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Date: 02/09/2003 at 23:49:51
From: Christina
Subject: Abstract Algebra

If the number of elements in a finite group G with identity e is even, 
show that there is at least one element g in G such that g <> e but 
g * g = e.

I was looking through my textbook and I came across this exercise and 
I was confused about how to prove it.


Date: 02/10/2003 at 03:25:41
From: Doctor Jacques
Subject: Re: Abstract Algebra

Hi Christina,

First, note that g*g = e is the same as g = g^(-1).

Let us pair the elements of G with their inverses. This will give 
three types of subsets.

(a) the subset {e}
(b) subsets of type {x, x^(-1)} for all x such that x and x^(-1) are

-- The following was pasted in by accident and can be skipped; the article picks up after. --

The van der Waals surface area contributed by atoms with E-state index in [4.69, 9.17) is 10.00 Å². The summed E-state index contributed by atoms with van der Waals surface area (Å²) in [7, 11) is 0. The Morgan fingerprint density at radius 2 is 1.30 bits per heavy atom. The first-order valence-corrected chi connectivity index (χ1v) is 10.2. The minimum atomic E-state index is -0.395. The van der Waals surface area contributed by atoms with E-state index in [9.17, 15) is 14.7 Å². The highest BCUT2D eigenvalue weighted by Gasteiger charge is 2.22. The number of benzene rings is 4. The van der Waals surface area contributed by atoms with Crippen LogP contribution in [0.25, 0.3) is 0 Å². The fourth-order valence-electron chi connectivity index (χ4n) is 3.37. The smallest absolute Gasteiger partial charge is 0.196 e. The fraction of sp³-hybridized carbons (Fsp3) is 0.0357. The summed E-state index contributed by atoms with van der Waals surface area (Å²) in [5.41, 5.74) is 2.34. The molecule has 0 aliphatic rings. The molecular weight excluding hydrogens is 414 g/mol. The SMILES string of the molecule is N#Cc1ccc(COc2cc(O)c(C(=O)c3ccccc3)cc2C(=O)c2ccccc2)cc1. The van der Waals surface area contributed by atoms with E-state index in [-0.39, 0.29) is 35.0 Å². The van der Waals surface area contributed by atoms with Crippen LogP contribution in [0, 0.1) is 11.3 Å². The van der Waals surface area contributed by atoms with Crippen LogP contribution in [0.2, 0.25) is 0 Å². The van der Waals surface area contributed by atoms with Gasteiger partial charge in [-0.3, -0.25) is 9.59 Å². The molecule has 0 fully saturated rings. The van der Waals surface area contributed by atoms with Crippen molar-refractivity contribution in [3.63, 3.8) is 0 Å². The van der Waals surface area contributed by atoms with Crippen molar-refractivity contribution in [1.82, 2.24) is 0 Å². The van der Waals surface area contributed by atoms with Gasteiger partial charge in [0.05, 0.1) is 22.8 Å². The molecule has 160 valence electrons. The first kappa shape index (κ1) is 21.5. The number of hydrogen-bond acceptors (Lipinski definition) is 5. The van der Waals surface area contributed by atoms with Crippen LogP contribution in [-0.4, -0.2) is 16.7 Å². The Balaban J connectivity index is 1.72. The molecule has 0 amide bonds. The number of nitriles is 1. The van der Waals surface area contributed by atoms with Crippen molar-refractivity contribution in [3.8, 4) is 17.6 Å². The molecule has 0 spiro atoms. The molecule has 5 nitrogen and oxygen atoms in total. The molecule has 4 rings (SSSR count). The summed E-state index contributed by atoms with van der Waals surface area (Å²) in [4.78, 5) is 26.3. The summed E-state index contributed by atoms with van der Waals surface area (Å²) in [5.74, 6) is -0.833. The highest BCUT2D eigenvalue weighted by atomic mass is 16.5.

distinct.
(c) subsets of type {x} whenever x = x^(-1)

We must show that there is at least one subset of type (c).

Notice that these subsets constitute a partition of G (they are 
pairwise disjoint, and their union is G).

Notice also that the subset {e} will contribute one element, and each 
subset of type (b) will contribute two elements, i.e. the union of 
the subsets of type (b) will contribute an even number of elements.

You should be able to conclude the proof from here.

Please feel free to write back if you are still stuck.

- Doctor Jacques, The Math Forum
  http://mathforum.org/dr.math/ 
Associated Topics:
College Modern Algebra

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